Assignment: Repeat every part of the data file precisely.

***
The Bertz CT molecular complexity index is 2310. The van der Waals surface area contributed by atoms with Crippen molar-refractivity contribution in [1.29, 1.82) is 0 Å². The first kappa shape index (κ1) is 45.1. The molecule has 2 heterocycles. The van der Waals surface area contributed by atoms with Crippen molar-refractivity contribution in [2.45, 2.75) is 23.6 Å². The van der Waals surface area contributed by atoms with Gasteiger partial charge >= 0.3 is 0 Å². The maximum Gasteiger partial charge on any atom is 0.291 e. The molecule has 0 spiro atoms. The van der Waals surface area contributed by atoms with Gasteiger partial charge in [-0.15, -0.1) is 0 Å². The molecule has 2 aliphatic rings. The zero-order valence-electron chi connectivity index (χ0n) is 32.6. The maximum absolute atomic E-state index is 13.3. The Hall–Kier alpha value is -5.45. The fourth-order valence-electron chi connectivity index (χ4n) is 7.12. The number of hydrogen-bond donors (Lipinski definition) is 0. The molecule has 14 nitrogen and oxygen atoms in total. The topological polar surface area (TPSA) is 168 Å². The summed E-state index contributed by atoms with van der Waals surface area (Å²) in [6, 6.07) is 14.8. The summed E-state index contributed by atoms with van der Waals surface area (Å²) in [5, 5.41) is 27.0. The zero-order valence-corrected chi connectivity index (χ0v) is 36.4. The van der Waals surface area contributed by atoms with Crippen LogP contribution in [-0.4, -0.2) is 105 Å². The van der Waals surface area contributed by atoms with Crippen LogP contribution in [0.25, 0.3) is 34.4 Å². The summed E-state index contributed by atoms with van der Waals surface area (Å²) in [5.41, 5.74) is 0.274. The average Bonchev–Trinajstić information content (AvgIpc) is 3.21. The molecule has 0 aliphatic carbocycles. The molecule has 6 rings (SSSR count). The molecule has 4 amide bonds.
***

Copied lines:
The Bertz CT molecular complexity index is 2310. The van der Waals surface area contributed by atoms with Crippen molar-refractivity contribution in [1.29, 1.82) is 0 Å². The first kappa shape index (κ1) is 45.1. The molecule has 2 heterocycles. The van der Waals surface area contributed by atoms with Crippen molar-refractivity contribution in [2.45, 2.75) is 23.6 Å². The van der Waals surface area contributed by atoms with Gasteiger partial charge >= 0.3 is 0 Å². The maximum Gasteiger partial charge on any atom is 0.291 e. The molecule has 0 spiro atoms. The van der Waals surface area contributed by atoms with Gasteiger partial charge in [-0.15, -0.1) is 0 Å². The molecule has 2 aliphatic rings. The zero-order valence-electron chi connectivity index (χ0n) is 32.6. The maximum absolute atomic E-state index is 13.3. The Hall–Kier alpha value is -5.45. The fourth-order valence-electron chi connectivity index (χ4n) is 7.12. The number of hydrogen-bond donors (Lipinski definition) is 0. The molecule has 14 nitrogen and oxygen atoms in total. The topological polar surface area (TPSA) is 168 Å². The summed E-state index contributed by atoms with van der Waals surface area (Å²) in [6, 6.07) is 14.8. The summed E-state index contributed by atoms with van der Waals surface area (Å²) in [5, 5.41) is 27.0. The zero-order valence-corrected chi connectivity index (χ0v) is 36.4. The van der Waals surface area contributed by atoms with Crippen LogP contribution in [-0.4, -0.2) is 105 Å². The van der Waals surface area contributed by atoms with Crippen LogP contribution in [0.25, 0.3) is 34.4 Å². The summed E-state index contributed by atoms with van der Waals surface area (Å²) in [5.41, 5.74) is 0.274. The average Bonchev–Trinajstić information content (AvgIpc) is 3.21. The molecule has 0 aliphatic carbocycles. The molecule has 6 rings (SSSR count). The molecule has 4 amide bonds.